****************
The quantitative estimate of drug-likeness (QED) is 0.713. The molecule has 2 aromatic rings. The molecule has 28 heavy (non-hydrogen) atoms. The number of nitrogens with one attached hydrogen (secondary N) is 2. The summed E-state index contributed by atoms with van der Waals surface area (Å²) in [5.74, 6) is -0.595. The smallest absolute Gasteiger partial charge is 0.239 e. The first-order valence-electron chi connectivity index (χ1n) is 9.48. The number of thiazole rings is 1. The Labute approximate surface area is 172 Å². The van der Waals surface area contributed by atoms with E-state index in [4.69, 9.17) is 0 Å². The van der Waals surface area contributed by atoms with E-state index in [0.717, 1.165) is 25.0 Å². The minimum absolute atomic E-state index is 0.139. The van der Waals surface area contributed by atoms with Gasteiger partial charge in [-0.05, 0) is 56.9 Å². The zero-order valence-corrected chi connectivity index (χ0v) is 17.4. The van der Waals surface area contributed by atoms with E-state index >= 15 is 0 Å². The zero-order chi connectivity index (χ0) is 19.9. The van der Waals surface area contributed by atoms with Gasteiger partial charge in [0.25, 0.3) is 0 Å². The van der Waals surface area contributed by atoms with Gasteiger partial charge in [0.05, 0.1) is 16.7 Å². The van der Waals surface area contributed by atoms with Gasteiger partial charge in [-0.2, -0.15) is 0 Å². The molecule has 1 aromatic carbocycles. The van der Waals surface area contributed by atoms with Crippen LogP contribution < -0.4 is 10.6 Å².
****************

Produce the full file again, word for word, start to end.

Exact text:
The quantitative estimate of drug-likeness (QED) is 0.713. The molecule has 2 aromatic rings. The molecule has 28 heavy (non-hydrogen) atoms. The number of nitrogens with one attached hydrogen (secondary N) is 2. The summed E-state index contributed by atoms with van der Waals surface area (Å²) in [5.74, 6) is -0.595. The smallest absolute Gasteiger partial charge is 0.239 e. The first-order valence-electron chi connectivity index (χ1n) is 9.48. The number of thiazole rings is 1. The Labute approximate surface area is 172 Å². The van der Waals surface area contributed by atoms with E-state index in [4.69, 9.17) is 0 Å². The van der Waals surface area contributed by atoms with E-state index in [0.717, 1.165) is 25.0 Å². The minimum absolute atomic E-state index is 0.139. The van der Waals surface area contributed by atoms with Gasteiger partial charge in [-0.05, 0) is 56.9 Å². The zero-order valence-corrected chi connectivity index (χ0v) is 17.4. The van der Waals surface area contributed by atoms with E-state index >= 15 is 0 Å². The zero-order chi connectivity index (χ0) is 19.9. The van der Waals surface area contributed by atoms with Gasteiger partial charge in [0.25, 0.3) is 0 Å². The van der Waals surface area contributed by atoms with Gasteiger partial charge in [0.05, 0.1) is 16.7 Å². The van der Waals surface area contributed by atoms with Gasteiger partial charge in [-0.2, -0.15) is 0 Å². The molecule has 1 aromatic carbocycles. The van der Waals surface area contributed by atoms with Crippen LogP contribution < -0.4 is 10.6 Å².